Submerged Surrealism: Science in the Service of Subversion

Christina Heflin

Research output: ThesisDoctoral Thesis

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The obsessive representation of and violence against the eye is inescapable in Surrealist art, with works like Luis Buñuel and Salvador Dalí’s Un Chien andalou and Georges Bataille’s Story of the Eye being the most renowned for their depictions of acts of ocular defilement. Over the years scholars have questioned these artists’ intentions and have even gone so far as to position them as anti-ocular as a reaction to the trauma of the Great War. 
I argue that the compromising of the eye’s physical integrity is not necessarily an outright rejection of vision. It symbolically questions the hierarchy of the senses. The use of marine animals in Surrealist works by Eileen Agar, Jean Painlevé, Robert Desnos and Man Ray represents beings which rely on other modes of sensing, navigating their worlds without the primacy of vision. These artists were not anti-ocular, but rather they were using depictions of the marine to question the regimes of ocularcentrism, gender roles and anthropocentrism. Furthermore, they were doing this in a way that displayed their engagement in empirical, materialist science, which has been overlooked in favour of discussing Surrealism’s interest in the metaphysical.
Considering the early twentieth century scientific discoveries widely discussed in popular science journals and read by Surrealist artists, I argue that they were using these creatures to question the status quo. Surrealism’s depictions of marine life reflect an interest in exploring alternative sensory regimes – rejecting the primacy of vision above other senses – calling into question the position of the human-animal relation by blurring these boundaries and by challenging the traditional places of men and women at this time. These representations express a desire to adapt to a society that has been turned upside down by war to merge with the capacities of these creatures, expanding perception and exploring the faculties of sensing typically denied to the human.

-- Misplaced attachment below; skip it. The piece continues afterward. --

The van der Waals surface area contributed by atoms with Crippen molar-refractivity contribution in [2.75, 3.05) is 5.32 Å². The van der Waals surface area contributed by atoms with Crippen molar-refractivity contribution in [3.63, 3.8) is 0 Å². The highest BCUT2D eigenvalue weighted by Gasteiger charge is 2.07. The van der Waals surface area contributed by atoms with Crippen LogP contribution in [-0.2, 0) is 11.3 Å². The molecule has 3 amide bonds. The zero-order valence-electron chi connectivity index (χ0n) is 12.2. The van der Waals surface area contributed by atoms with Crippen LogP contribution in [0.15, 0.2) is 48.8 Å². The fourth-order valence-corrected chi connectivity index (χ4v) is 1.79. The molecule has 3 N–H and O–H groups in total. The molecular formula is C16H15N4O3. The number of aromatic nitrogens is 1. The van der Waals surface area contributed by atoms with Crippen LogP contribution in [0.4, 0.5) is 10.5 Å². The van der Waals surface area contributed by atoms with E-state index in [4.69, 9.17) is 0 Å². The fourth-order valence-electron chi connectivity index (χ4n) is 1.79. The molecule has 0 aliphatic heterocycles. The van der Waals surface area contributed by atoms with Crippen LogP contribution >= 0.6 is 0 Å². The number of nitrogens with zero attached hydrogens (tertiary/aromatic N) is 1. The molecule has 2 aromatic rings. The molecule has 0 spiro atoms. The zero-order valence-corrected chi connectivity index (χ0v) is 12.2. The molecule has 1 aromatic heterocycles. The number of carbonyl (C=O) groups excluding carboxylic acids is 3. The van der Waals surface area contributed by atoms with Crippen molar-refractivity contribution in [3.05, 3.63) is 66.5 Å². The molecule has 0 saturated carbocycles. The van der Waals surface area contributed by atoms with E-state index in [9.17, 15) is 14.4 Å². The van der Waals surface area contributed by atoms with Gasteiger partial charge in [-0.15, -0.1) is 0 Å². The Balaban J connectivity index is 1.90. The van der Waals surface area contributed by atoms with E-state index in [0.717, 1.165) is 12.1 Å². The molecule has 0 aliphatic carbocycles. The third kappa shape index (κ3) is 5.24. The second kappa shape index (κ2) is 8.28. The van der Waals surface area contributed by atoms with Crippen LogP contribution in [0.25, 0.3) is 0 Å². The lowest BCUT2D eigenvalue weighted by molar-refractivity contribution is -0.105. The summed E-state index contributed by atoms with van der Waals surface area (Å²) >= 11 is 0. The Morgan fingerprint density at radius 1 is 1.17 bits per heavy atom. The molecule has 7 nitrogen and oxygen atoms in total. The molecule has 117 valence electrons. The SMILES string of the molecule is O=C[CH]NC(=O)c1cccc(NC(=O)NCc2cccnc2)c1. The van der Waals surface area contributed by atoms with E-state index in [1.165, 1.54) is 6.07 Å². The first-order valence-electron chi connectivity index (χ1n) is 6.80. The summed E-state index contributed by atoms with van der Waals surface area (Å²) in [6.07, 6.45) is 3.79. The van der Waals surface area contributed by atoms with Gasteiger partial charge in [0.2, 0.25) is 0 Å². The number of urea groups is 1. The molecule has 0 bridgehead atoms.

Original languageEnglish
Awarding Institution
  • Royal Holloway, University of London
  • Townsend, Christopher, Supervisor
Award date1 Apr 2022
Publication statusUnpublished - 2021


  • Surrealism
  • Art History and Theory
  • Photography
  • British art
  • French cinema
  • World War I
  • marine animals
  • Vision, Ocular
  • Sculpture
  • Collage
  • Documentary
  • Georges Bataille
  • Eileen Agar
  • Jean Painlevé
  • Man Ray
  • Robert Desnos
  • film studies

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